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Old 01-11-2005, 05:20 AM   #41
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Originally posted by A_Wanderer
I think that it is postmodernisms contribution to the world of social engineering. Not saying things in public doesn't make those hatreds go away - only open and frank debate does. I would just like to seperate the concept of political correctness with politeness, different speech for different situations; it is a form of social engineering but one of mutual reciognition and not one that risks overt condemnation.

but political correctness should -- in it's pure form -- stimulate debate. i'd say politeness does more to stifle open dialogue. i went to a very small liberal arts school, and professors there complained of a culture of "stifling politeness." it was very small, and you didn't want to offend anyone lest you have to see them at the dining hall, soccer field, or drunk at a party and be in for an awkward situation.

it is right, however, to point out the fact that political correctness evolved (or devolved) from empowering people to exmine their lexicon to empowering people to play more-enlightened-than-thou, which is always the liberal's downfall.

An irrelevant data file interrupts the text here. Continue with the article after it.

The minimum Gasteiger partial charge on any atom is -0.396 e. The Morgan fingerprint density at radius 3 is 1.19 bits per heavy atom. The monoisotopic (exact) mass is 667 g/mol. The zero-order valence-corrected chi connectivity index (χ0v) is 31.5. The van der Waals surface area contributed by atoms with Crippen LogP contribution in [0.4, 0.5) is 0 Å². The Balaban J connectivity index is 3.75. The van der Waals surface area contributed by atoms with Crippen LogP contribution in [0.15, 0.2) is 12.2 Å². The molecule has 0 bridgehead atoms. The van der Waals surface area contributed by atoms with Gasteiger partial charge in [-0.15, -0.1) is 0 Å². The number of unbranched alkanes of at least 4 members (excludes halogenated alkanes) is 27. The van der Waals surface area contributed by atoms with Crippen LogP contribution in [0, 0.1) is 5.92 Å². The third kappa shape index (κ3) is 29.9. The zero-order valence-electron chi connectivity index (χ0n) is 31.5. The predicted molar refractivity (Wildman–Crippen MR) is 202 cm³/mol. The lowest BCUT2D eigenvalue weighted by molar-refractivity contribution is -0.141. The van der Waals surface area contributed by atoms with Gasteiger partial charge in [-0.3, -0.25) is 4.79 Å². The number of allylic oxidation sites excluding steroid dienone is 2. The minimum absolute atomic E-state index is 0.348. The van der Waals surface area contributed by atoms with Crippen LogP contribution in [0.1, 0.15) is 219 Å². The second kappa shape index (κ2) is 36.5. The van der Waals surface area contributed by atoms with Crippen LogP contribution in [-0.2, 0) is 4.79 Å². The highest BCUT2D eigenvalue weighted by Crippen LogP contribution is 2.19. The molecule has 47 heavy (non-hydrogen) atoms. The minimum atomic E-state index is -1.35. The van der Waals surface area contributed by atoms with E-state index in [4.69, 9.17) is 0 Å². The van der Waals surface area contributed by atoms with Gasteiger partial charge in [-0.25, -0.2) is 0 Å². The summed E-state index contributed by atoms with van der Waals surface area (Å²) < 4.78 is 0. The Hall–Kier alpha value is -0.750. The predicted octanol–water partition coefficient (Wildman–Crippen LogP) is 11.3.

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Old 01-11-2005, 05:57 AM   #42
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Originally posted by indra
Is this really an example of political correctness, or just f**ked up facts? I understand your point, but isn't political correctness (in it's most basic form) supposed to eliminate racial, gender, social, etc., biases and references? The case you cite doesn't eliminate biases, it makes them (as well as being most likely being quite false). I just wonder if the term is being bastardized, much the way liberal has been.

This stuff was *part* of a political correctness mentality that hit the universities in the '90's. Admittedly, the proponents of the fd up "facts" never called their philosophy "politically correct", it was mainly their detractors, including many embattled professors. One of these wrote a book called (something like) "The Myth of Political Correctness", I forget the exact name of the book. It analyzed the whole controversy over Cleopatra's background. Of course this made biases. These people were an extreme example of PC, but I was exposed to them every day. I took my required class "Historian's Craft" from that conservative African American prof who didn't support an African studies department and argued with these idiots about Cleopatra's heritage. He was excellent. I hated it that they were trying to screw this guy. There were other kinds of "politically correct" that weren't quite this aggressive and unforgiving, but this was part of my life for two years. I had to graduate to get away from it.

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Old 01-11-2005, 06:16 AM   #43
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Originally posted by Do Miss America

I'm not sure if I'd really find those two links about political correctness more than I would of how both sides spin language. Completely different.
Good point, although I think that it would cause a stir if I referred to my opponents in ways that are not respectful, even if I believe it's true.

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